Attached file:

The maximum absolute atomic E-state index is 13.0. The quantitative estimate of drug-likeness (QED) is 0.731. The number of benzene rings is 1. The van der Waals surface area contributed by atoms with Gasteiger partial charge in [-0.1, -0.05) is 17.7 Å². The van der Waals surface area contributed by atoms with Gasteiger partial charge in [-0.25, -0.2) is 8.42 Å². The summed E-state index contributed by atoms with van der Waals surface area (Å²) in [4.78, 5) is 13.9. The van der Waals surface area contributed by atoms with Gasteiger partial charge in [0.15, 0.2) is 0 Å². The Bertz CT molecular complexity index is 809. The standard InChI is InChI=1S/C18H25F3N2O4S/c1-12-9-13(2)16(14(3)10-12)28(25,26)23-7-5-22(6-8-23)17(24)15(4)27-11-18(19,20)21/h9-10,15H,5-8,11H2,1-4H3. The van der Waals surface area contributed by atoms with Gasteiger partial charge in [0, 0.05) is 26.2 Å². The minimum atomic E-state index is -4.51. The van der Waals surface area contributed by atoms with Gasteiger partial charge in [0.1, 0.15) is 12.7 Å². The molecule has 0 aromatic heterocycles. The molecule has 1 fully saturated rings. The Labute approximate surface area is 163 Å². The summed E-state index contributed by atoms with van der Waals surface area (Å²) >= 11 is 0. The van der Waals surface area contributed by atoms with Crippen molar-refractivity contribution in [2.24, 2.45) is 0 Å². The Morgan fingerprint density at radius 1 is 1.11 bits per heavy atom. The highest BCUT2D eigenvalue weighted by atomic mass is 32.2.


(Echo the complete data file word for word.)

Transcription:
The maximum absolute atomic E-state index is 13.0. The quantitative estimate of drug-likeness (QED) is 0.731. The number of benzene rings is 1. The van der Waals surface area contributed by atoms with Gasteiger partial charge in [-0.1, -0.05) is 17.7 Å². The van der Waals surface area contributed by atoms with Gasteiger partial charge in [-0.25, -0.2) is 8.42 Å². The summed E-state index contributed by atoms with van der Waals surface area (Å²) in [4.78, 5) is 13.9. The van der Waals surface area contributed by atoms with Gasteiger partial charge in [0.15, 0.2) is 0 Å². The Bertz CT molecular complexity index is 809. The standard InChI is InChI=1S/C18H25F3N2O4S/c1-12-9-13(2)16(14(3)10-12)28(25,26)23-7-5-22(6-8-23)17(24)15(4)27-11-18(19,20)21/h9-10,15H,5-8,11H2,1-4H3. The van der Waals surface area contributed by atoms with Gasteiger partial charge in [0, 0.05) is 26.2 Å². The minimum atomic E-state index is -4.51. The van der Waals surface area contributed by atoms with Gasteiger partial charge in [0.1, 0.15) is 12.7 Å². The molecule has 0 aromatic heterocycles. The molecule has 1 fully saturated rings. The Labute approximate surface area is 163 Å². The summed E-state index contributed by atoms with van der Waals surface area (Å²) >= 11 is 0. The van der Waals surface area contributed by atoms with Crippen molar-refractivity contribution in [2.24, 2.45) is 0 Å². The Morgan fingerprint density at radius 1 is 1.11 bits per heavy atom. The highest BCUT2D eigenvalue weighted by atomic mass is 32.2.